As readers know, we are very concerned with medical issues. One of the things we carry with us is the Tac-Pack concealable trauma pack (http://www.traumapacks.com/). This vacuum- packed kit will fit comfortably in a coat pocket, and contains:
1 and 2 inch Tape
Protective N-95 Respirator Mask.
In case of an injury, you:
Step 1: Open Tac-Pack by tearing along tear notches.
Step 2: Pull out contents.
Step 3: Put on the protective gloves.
Step 4: Break open sterile gauze and apply to wound.
Step 5: Open large dressing (Abd Pad) on top of gauze.
Step 6: Open sterile roll bandage to secure dressings or use 1 or 3 inch supplied tape.
Step 7: Apply transparent dressing to gunshot or stab wound.
Step 8: Put the n-95 Respirator mask on the victim if there is smoke or a cloud of particulate matter (we assume you carry your own smoke mask – see August 2004 issue of ÆGIS).
You never know when you will need emergency medical tools, but you can be sure that the need will be sudden and unexpected. As an example, the other day this editor was at a dance, and someone fell, somehow creating a surface wound from which a surprising amount of blood was pouring. While we are sure the dance school has first aid supplies somewhere, within a minute we had the wound properly bandaged, and the victim was headed off for more professional treatment.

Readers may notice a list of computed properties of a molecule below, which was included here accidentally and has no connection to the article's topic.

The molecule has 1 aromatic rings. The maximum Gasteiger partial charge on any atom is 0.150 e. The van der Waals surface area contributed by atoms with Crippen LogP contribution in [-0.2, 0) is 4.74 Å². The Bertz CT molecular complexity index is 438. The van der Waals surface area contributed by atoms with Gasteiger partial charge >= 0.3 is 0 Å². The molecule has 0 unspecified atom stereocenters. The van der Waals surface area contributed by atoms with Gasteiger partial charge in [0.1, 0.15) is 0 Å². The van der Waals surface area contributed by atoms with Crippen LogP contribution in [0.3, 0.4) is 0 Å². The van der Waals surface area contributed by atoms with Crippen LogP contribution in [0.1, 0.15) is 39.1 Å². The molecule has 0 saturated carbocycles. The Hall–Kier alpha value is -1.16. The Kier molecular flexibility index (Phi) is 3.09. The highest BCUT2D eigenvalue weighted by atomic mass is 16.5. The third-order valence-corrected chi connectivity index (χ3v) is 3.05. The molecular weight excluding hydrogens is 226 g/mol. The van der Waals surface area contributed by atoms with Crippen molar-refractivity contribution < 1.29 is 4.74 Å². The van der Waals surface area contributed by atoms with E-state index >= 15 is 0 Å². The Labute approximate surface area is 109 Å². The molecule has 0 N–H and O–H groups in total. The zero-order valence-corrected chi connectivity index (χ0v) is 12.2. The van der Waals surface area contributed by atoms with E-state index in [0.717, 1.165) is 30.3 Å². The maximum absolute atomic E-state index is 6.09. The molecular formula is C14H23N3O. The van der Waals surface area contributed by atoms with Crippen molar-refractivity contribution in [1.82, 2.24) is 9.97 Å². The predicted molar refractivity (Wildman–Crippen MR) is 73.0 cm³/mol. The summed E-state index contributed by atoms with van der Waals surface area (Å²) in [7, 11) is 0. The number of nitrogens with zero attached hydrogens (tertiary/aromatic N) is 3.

Thus, while we tend to think of these as supplies for major accidents or traumas, like a shooting, a stabbing, or an automobile accident, the likelihood is high that they will be needed in a more benign situation. While this case was clearly not life-threatening, dealing with it promptly and efficiently because we had the materials at hand kept the situation from getting worse.
The Tac-Pack retails for $20, but they will give a discount to ÆGIS subscribers (or you can look for a discounted source on-line). At this price we are hard pressed to see why you would not to have one available.